Ellen Buchman [00:35:08] You’ve been listening to Shifting the Narrative, a podcast series from The Opportunity Agenda to see some of the photographs taken by Robert Houston and Steve Pavey, listen to a conversation between the photographers and read more from shifting the narrative case studies research. You can visit our website, The Poor People’s Campaign is organizing a year long series of actions leading to the mass poor people and Low Wage Workers Assembly on June 18th, 2022. Join and learn more about this by going to their Web site,

Will Coley [00:35:45] Big special thanks to Professor Frances Fox Piven, Rebecca Valis, Charon Hribar, Professor Martin Gilens, the National Museum of African-American History and Culture, and Tom Scherer for the use of clips from his father, Edward Scherer’s documentary on the case. Some audio material was edited for clarity and time.

Ellen Buchman [00:36:05] I’m Ellen Buchman, The President of the Opportunity Agenda. Will Coley is our producer and our research and production team includes Elizabeth Johnson, Julie Fisher-Rowe, Lucy Odigie-Turley, Loren Siegel, Charlie Sherman, Lashaya Howie, Christiaan Perez, Brian Erickson and Rachel Reyes. Our editor is Alison Behringer. And the music was provided by Alex McKennis and Blue Dot Sessions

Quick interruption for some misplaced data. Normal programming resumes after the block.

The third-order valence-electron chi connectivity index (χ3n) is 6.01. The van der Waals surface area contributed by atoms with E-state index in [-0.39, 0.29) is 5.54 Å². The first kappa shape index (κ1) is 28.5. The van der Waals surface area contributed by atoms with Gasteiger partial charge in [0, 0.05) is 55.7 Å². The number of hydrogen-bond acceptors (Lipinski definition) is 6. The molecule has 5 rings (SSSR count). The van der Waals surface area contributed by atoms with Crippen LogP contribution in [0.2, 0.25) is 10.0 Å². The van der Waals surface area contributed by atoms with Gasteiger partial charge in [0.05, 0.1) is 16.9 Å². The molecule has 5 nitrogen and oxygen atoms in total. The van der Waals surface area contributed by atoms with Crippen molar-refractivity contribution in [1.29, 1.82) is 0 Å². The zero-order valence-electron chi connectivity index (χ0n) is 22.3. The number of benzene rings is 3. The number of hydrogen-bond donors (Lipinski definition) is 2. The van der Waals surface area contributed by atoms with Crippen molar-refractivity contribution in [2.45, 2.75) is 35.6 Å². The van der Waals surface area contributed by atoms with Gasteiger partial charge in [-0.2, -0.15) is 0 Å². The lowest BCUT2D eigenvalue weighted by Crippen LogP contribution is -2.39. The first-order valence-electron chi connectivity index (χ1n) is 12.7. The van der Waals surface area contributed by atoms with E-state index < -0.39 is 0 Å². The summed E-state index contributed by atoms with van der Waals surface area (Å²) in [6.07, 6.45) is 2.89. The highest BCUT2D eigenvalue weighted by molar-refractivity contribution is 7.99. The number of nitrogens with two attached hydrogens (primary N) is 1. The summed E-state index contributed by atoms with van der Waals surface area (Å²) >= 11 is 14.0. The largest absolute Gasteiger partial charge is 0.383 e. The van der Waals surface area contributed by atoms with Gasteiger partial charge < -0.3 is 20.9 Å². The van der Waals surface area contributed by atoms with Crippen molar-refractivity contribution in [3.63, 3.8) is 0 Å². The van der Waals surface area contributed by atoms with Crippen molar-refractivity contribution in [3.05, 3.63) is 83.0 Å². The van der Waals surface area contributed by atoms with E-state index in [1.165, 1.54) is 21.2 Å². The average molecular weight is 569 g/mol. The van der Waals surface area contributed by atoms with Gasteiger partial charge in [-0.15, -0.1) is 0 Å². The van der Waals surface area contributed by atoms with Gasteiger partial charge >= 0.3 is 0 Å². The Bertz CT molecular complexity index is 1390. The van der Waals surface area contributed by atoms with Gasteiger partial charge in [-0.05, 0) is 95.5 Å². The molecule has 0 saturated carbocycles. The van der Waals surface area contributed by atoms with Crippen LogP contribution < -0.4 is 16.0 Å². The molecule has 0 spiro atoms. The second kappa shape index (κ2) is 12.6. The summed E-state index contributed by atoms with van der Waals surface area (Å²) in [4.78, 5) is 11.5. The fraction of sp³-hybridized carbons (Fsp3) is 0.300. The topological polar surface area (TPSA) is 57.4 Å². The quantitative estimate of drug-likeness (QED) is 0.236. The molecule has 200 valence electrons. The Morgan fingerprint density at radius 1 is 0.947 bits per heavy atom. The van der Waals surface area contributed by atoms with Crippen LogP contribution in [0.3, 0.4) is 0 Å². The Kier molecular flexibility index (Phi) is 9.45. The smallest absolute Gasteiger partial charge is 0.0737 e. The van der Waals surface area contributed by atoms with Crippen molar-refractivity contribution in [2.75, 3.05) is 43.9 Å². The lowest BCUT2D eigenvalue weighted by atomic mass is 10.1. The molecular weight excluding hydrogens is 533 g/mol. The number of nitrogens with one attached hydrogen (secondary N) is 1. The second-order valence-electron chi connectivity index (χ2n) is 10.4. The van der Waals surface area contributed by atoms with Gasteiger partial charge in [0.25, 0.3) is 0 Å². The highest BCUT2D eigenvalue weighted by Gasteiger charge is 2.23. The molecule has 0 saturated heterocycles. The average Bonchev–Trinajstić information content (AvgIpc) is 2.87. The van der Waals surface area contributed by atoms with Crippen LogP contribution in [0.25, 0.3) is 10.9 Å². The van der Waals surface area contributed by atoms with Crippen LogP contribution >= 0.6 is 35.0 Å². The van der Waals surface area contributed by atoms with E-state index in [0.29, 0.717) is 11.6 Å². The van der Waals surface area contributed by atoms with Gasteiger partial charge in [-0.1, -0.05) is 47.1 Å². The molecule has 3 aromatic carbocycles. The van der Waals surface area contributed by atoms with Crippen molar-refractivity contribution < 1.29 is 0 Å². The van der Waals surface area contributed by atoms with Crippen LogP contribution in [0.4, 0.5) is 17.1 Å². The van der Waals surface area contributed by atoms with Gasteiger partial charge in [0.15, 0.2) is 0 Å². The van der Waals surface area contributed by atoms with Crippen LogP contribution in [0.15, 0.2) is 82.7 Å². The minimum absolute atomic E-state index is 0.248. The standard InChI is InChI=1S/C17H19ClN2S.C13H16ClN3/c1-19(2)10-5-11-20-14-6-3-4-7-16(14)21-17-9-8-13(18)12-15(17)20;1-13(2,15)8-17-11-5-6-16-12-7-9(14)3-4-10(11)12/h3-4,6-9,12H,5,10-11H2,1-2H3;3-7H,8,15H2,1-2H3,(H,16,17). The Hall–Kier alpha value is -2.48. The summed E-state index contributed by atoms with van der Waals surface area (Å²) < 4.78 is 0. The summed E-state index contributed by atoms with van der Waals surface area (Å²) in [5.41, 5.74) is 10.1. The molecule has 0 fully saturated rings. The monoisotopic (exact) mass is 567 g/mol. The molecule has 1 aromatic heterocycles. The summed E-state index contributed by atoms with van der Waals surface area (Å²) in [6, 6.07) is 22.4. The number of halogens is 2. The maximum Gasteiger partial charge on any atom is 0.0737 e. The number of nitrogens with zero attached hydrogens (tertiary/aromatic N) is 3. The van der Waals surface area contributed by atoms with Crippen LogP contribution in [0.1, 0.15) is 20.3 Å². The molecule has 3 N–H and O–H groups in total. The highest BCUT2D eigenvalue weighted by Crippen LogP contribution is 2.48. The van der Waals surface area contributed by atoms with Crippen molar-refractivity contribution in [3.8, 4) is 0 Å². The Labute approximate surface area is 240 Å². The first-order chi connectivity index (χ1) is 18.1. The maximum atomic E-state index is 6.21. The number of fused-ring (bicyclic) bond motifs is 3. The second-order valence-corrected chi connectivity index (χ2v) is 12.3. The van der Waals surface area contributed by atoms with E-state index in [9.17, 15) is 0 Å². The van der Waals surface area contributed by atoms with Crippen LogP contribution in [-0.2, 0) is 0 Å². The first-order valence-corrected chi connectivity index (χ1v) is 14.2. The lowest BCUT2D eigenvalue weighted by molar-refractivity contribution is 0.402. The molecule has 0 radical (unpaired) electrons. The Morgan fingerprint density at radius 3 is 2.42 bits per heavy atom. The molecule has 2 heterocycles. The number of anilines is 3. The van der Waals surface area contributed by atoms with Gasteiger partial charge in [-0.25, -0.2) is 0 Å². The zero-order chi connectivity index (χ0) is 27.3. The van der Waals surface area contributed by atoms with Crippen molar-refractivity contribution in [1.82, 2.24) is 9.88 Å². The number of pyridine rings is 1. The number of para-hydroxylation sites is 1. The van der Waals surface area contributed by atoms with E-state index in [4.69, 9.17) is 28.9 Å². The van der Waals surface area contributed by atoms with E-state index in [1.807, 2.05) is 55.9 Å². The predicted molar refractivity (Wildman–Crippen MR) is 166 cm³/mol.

Will Coley [00:36:33] For more Shifting The Narrative episodes, be sure to follow us or subscribe wherever you listen to podcast and please rate and comment so others will find and hear these stories.

Ellen Buchman [00:36:44] Together, we can shift narratives for greater opportunity for everyone

Charon Hribar [00:36:49] Everybody’s got a right to live! to Live! Everybody’s got a right to love! to Love! Everybody’s got a right to dream! to Dream! Everybody’s got a right to breathe! to breathe! Everybody’s got a right to health! To Health! Everybody’s got a right Joy! To Joy! to Everybody’s got a right to learn! To learn! Everybody’s got a right to live!